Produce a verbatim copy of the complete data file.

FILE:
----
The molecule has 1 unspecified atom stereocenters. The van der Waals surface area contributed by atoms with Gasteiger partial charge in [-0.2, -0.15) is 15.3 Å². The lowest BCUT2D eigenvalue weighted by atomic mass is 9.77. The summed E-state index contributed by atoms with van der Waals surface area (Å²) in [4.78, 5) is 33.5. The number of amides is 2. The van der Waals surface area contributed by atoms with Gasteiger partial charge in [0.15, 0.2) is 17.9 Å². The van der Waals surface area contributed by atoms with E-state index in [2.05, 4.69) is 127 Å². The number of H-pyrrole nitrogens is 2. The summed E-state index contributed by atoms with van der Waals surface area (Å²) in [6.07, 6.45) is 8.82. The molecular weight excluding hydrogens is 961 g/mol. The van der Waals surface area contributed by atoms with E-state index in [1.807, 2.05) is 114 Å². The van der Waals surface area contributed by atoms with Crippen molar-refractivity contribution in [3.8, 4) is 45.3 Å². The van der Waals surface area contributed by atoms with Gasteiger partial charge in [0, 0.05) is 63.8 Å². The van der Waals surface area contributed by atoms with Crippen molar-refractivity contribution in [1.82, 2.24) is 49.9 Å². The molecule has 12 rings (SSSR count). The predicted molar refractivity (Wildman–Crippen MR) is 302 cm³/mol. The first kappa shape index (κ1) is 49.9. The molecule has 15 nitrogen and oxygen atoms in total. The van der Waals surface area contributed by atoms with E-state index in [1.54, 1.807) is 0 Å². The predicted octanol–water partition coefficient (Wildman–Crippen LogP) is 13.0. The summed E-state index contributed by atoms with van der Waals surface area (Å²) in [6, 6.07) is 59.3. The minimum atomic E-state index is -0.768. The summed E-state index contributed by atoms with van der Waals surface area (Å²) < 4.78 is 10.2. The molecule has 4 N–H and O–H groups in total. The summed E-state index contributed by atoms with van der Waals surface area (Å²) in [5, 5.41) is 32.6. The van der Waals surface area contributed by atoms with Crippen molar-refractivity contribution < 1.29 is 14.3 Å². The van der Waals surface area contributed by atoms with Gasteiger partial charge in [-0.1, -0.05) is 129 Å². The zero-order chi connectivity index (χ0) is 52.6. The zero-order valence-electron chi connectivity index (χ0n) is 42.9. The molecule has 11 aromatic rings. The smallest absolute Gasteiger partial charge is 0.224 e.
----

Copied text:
The molecule has 1 unspecified atom stereocenters. The van der Waals surface area contributed by atoms with Gasteiger partial charge in [-0.2, -0.15) is 15.3 Å². The lowest BCUT2D eigenvalue weighted by atomic mass is 9.77. The summed E-state index contributed by atoms with van der Waals surface area (Å²) in [4.78, 5) is 33.5. The number of amides is 2. The van der Waals surface area contributed by atoms with Gasteiger partial charge in [0.15, 0.2) is 17.9 Å². The van der Waals surface area contributed by atoms with E-state index in [2.05, 4.69) is 127 Å². The number of H-pyrrole nitrogens is 2. The summed E-state index contributed by atoms with van der Waals surface area (Å²) in [6.07, 6.45) is 8.82. The molecular weight excluding hydrogens is 961 g/mol. The van der Waals surface area contributed by atoms with E-state index in [1.807, 2.05) is 114 Å². The van der Waals surface area contributed by atoms with Crippen molar-refractivity contribution in [3.8, 4) is 45.3 Å². The van der Waals surface area contributed by atoms with Gasteiger partial charge in [0, 0.05) is 63.8 Å². The van der Waals surface area contributed by atoms with Crippen molar-refractivity contribution in [1.82, 2.24) is 49.9 Å². The molecule has 12 rings (SSSR count). The predicted molar refractivity (Wildman–Crippen MR) is 302 cm³/mol. The first kappa shape index (κ1) is 49.9. The molecule has 15 nitrogen and oxygen atoms in total. The van der Waals surface area contributed by atoms with E-state index in [1.54, 1.807) is 0 Å². The predicted octanol–water partition coefficient (Wildman–Crippen LogP) is 13.0. The summed E-state index contributed by atoms with van der Waals surface area (Å²) in [6, 6.07) is 59.3. The minimum atomic E-state index is -0.768. The summed E-state index contributed by atoms with van der Waals surface area (Å²) < 4.78 is 10.2. The molecule has 4 N–H and O–H groups in total. The summed E-state index contributed by atoms with van der Waals surface area (Å²) in [5, 5.41) is 32.6. The van der Waals surface area contributed by atoms with Crippen molar-refractivity contribution < 1.29 is 14.3 Å². The van der Waals surface area contributed by atoms with Gasteiger partial charge in [-0.1, -0.05) is 129 Å². The zero-order chi connectivity index (χ0) is 52.6. The zero-order valence-electron chi connectivity index (χ0n) is 42.9. The molecule has 11 aromatic rings. The smallest absolute Gasteiger partial charge is 0.224 e.